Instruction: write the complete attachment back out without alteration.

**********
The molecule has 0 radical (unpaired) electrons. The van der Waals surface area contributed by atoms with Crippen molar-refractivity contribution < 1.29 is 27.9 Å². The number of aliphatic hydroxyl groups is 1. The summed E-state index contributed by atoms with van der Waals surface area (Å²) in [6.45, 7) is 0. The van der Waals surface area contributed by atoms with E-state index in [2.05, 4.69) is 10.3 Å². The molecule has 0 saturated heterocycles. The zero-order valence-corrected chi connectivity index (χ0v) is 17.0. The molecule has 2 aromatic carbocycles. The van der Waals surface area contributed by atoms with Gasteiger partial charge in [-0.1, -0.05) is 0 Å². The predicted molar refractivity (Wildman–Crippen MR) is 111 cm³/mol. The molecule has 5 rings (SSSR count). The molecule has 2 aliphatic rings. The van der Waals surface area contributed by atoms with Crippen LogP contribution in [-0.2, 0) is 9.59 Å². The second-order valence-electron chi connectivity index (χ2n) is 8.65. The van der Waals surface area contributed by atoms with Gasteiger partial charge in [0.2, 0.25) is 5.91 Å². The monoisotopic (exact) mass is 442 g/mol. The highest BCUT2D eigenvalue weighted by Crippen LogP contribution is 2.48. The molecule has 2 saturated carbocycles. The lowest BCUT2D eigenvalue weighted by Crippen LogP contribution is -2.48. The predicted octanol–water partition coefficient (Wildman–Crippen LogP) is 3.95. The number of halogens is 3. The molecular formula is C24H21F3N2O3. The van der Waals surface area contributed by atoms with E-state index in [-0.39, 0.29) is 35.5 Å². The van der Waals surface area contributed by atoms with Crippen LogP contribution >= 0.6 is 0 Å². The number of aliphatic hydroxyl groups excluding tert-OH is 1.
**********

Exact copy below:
The molecule has 0 radical (unpaired) electrons. The van der Waals surface area contributed by atoms with Crippen molar-refractivity contribution < 1.29 is 27.9 Å². The number of aliphatic hydroxyl groups is 1. The summed E-state index contributed by atoms with van der Waals surface area (Å²) in [6.45, 7) is 0. The van der Waals surface area contributed by atoms with E-state index in [2.05, 4.69) is 10.3 Å². The molecule has 0 saturated heterocycles. The zero-order valence-corrected chi connectivity index (χ0v) is 17.0. The molecule has 2 aromatic carbocycles. The van der Waals surface area contributed by atoms with Gasteiger partial charge in [-0.1, -0.05) is 0 Å². The predicted molar refractivity (Wildman–Crippen MR) is 111 cm³/mol. The molecule has 5 rings (SSSR count). The molecule has 2 aliphatic rings. The van der Waals surface area contributed by atoms with Crippen LogP contribution in [-0.2, 0) is 9.59 Å². The second-order valence-electron chi connectivity index (χ2n) is 8.65. The van der Waals surface area contributed by atoms with Gasteiger partial charge in [0.2, 0.25) is 5.91 Å². The monoisotopic (exact) mass is 442 g/mol. The highest BCUT2D eigenvalue weighted by Crippen LogP contribution is 2.48. The molecule has 2 saturated carbocycles. The lowest BCUT2D eigenvalue weighted by Crippen LogP contribution is -2.48. The predicted octanol–water partition coefficient (Wildman–Crippen LogP) is 3.95. The number of halogens is 3. The molecular formula is C24H21F3N2O3. The van der Waals surface area contributed by atoms with E-state index in [-0.39, 0.29) is 35.5 Å². The van der Waals surface area contributed by atoms with Crippen LogP contribution >= 0.6 is 0 Å². The number of aliphatic hydroxyl groups excluding tert-OH is 1.